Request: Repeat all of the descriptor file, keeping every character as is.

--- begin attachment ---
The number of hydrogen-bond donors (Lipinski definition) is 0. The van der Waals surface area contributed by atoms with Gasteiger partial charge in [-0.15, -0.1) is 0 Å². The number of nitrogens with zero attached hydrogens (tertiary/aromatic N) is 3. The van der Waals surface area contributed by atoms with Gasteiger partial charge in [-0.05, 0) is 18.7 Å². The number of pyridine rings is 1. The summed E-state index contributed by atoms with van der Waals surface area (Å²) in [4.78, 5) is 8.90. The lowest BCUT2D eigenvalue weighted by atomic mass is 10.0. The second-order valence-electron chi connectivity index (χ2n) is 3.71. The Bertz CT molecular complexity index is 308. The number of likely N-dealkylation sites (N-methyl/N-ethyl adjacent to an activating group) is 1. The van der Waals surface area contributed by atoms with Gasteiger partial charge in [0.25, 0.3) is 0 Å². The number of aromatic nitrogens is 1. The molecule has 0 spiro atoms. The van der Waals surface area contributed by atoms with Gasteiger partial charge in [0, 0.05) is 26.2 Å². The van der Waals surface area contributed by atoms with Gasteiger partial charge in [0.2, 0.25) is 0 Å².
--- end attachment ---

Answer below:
The number of hydrogen-bond donors (Lipinski definition) is 0. The van der Waals surface area contributed by atoms with Gasteiger partial charge in [-0.15, -0.1) is 0 Å². The number of nitrogens with zero attached hydrogens (tertiary/aromatic N) is 3. The van der Waals surface area contributed by atoms with Gasteiger partial charge in [-0.05, 0) is 18.7 Å². The number of pyridine rings is 1. The summed E-state index contributed by atoms with van der Waals surface area (Å²) in [4.78, 5) is 8.90. The lowest BCUT2D eigenvalue weighted by atomic mass is 10.0. The second-order valence-electron chi connectivity index (χ2n) is 3.71. The Bertz CT molecular complexity index is 308. The number of likely N-dealkylation sites (N-methyl/N-ethyl adjacent to an activating group) is 1. The van der Waals surface area contributed by atoms with Gasteiger partial charge in [0.25, 0.3) is 0 Å². The number of aromatic nitrogens is 1. The molecule has 0 spiro atoms. The van der Waals surface area contributed by atoms with Gasteiger partial charge in [0, 0.05) is 26.2 Å². The van der Waals surface area contributed by atoms with Gasteiger partial charge in [0.2, 0.25) is 0 Å².